The Greek's Trojan Horse: The Euro

Paul Krugman in the New York Times compares Greece to California to achieve an analogy about feckless economics. I am sure that Calfornians don't care what he says about them. They seem to be impervious to the facts of how bankrupt the California government is. Education and prisons are competing on a playing field probably best described as swiss cheese ... that is, with enormous holes in the logic of things.

Greece on the other hand is caught up in the California dream of 1949, seduced by the sirens of European prosperity, but with very little to suggest that they have the industry or enterprise to sustain that lifestyle for themselves. And, believe me (and Dr. Krugman) they must do it for themselves, because there is no Washington government in Europe to bail them out, just financiers harumphing at their desks, wondering how to make a profit out of the situation.

To be fair, some see the problem for what it is, namely a huge flaw in the EU concept of an economic/currency union without a central government to regulate and monitor. Krugman may be right that Greece will eventually follow its own destiny outside the EU. I think he is being an alarmist, for Merkel and the Germans are not likely to let the crack in Athens turn into a north - south fissure in all of Europe.



Forging a Green Economy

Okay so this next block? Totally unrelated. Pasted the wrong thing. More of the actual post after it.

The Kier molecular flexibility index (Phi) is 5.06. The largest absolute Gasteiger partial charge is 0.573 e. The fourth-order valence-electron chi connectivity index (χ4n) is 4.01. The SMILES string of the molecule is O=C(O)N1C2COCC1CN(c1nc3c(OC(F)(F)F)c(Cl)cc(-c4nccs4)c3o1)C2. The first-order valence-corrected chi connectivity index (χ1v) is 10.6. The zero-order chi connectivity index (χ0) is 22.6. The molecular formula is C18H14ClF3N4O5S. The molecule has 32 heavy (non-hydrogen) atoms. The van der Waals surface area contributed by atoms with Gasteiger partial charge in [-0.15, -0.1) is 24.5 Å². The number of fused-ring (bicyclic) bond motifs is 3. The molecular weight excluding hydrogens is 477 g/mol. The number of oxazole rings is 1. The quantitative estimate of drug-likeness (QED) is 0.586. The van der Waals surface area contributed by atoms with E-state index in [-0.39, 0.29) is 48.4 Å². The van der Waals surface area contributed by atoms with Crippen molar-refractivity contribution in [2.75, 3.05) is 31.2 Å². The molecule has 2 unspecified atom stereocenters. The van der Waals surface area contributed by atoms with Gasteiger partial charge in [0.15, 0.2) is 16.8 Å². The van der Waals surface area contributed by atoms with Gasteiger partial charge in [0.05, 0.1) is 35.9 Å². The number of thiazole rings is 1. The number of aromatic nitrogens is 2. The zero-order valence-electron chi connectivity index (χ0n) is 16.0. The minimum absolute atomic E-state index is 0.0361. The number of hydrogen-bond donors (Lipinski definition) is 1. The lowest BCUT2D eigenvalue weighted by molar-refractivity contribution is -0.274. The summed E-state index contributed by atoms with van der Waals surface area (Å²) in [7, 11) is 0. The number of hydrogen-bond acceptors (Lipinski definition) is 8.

In the Sunday New York Times Magazine Nobelist Paul Krugman spills out on the table a variety of thoughts and facts and a couple scenarios about global warming policy and economics. He is lite on scenarios, and being at the epicenter of one of them he does mention—his example of the the American southwest becoming a permanent dust bowl—I can see and viscerally feel why he avoids the issue. In fairness, Dr. Krugman, the probability of a nine degree increase here in temperatures over the next century is slight compared to a similar but more devastating rise on the humid east coast or the upper plains. But, you would not want to mention those areas for fear of providing the residents with even more reason to dig in their heels and continue their disbelief.

Krugman's long article is worth the time, and I urge you to read it. The Master's is on TV today and provides a perfect backdrop for this important article. Krugman's other significant "scenario" is a less well understood situation in western Atlantic. The possibility of the Gulf Stream dissipating has been talked about for a long time. We just do not know what the increase in sea water temperatures at the surface off the Bahamas and the Antilles will do to the Stream. There is a possibility that it will strengthen the Stream and contribute to warmer temps across the northern Atlantic and on into western Europe and over the top of Scandinavia. The further north such a warming went the faster the process of releasing methane from permafrost would be, accelerating global warming and increasing chaos in relatively contemporary climates and ecosystems. Of course, if the Stream dissipates, then the UK and northwest Europe will become increasingly untenable.

So, the problem that Krugman discusses is how to galvanize politics and "special interests" into a coherent and maximally effective "social" plan to combat our own climate-changing effluents. Krugman says he is most in favor of a "big bang" approach, but I am not sure he has convinced me that that is the best way, or the most plausible politically. On the other hand, I am quite certain that the idea of loving future generations will be a non-starter, that we are about as hyped on the concept of global warming as we will ever be ... short of really chaotic and destructive weather focusing our attention on climate change.